The People’s Republic: How they rule

CONTINUED FROM LAST WEEK

DURING the count, any person who was unable to produce his current tax receipt was disqualified from voting at the election.

Any person elected at this meeting became a member of the Intermediate Electoral College, which was constituted for a Local or District Council Area. Those elected at this College would become members of the final Electoral College for the division.

It was from this last College that the candidates for every division in the Regional House of Assembly were elected. In the case of the North, the Final College was at the Provincial level. Voting at the Intermediate and Final colleges was by secret ballot. The Executive Authority of a Region was vested in the Executive Council, which comprised, in the case of:

 

The North

(1) The Lieutenant-Governor-President of the Council;

(2) 3 ex officio members, namely: the Civil Secretary, the Legal Secretary and the Financial Secretary;

(3) 2 other officials appointed by the Lieutenant-Governor in his discretion;

(4) 3 Regional ministers elected by the House of Chiefs from among its members; and

(5) 6 Regional Ministers elected by the House of Assembly from among its members.

 

The West            .’

(1) The Lieutenant-Governor-President of the Council;

(2) 3 ex officio members, as in the North;

(3) 2 other officials, as in the North;

(4) 2 Regional Ministers elected by the House of Chiefs from among its members; and

(5) 7 Regional ministers elected by the House of Assembly from among its members.

 

The East

(1) The Lieutenant-Governor-President of the Council. As in the case of the Regions, the power to propose any person for election as Minister was vested in the Governor. If the proposal was accepted the person elected would be appointed by the Governor as a Minister.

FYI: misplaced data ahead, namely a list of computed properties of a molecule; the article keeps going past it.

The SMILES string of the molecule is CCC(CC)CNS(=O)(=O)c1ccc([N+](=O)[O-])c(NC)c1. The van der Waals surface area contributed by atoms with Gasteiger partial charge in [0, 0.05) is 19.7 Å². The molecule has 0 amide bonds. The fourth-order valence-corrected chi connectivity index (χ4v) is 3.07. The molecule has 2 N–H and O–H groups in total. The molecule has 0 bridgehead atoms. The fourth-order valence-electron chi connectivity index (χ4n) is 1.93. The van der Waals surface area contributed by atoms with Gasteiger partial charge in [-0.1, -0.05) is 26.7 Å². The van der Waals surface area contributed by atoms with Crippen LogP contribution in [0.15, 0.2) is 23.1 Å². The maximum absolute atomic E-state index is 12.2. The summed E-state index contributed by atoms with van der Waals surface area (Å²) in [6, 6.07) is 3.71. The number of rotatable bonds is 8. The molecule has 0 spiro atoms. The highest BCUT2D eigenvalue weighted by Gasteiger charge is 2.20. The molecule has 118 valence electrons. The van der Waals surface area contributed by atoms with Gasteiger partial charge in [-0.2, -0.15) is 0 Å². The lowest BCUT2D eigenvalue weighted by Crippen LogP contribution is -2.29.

It must be pointed out, at this juncture, that if the person proposed by either the Governor or the Lieutenant-Governor was rejected by the body responsible for electing him, then, the Governor or the Lieutenant-Governor would have to propose another person.

Again, by virtue of instructions passed under the Royal Sign Manual and the Signet, the Council of Ministers and the Regional, the power to propose the name of any person for election as a Regional Minister was vested in the Lieutenant-Governor. If his proposal was accepted, he then proceeded to appoint such a person as a Regional Minister. During the election, public officers, who were members of the Legislative House concerned, were disqualified from candidature, and precluded from voting. The President of the House had neither original nor casting votes at such an election.

The Executive Authority of Nigeria was vested in the Council of Ministers, the composition of which was as follows:

(l) The Governor, who was President;

(2) 6 ex officio members of the House of Representatives;

(3) 4 Ministers elected by the Joint Council of the Northern Houses of Chiefs and Assembly from among the members of the House of Representatives representing the Northern Region, 1 of whom had to be a Chief;

(4) 4 Ministers elected by the Joint Council of the Western Houses of Chiefs and Assembly, in and of exactly the same manner and composition as in the North; and

(5) 4 Ministers elected by the Eastern House of Assembly from among the members of the House of Representatives representing the Eastern Region.

Executive Council were only advisory to the Governor and Lieutenant-Governor respectively, and neither the Governor nor the Lieutenant-Governor was obliged to accept the advice of the Council of Ministered or the Executive Council if he considers it expedient in the interests of public faith, public order, or good government that he should not act in accordance with such advice.

In spite of the Governors and Lieutenant-Governor’s tremendous powers thereunder, the Macpherson Constitution forms the watershed between British rule and indigenous administration in Nigeria.

We have noted the Governor’s and Lieutenant-Governor’s veto and reserved powers, as well as Her Majesty’s power of disallowance in relation to Bills and other legislative measures. We have also noted that the nomination of candidates for election as Central or Regional Ministers, was the responsibility of the Governor or Lieutenant-Governor, and that the Council of Ministers or the Executive Council was merely advisory to the latter. In practice, however, these provisions of the constitution were virtually inoperative. Indeed, one of the major contributory causes of the premature demise of the Macpherson Constitution in 1954 was the determined attempt on the part of the Governor and his colleagues to enforce these provisions.

CONTINUES NEXT WEEK

 

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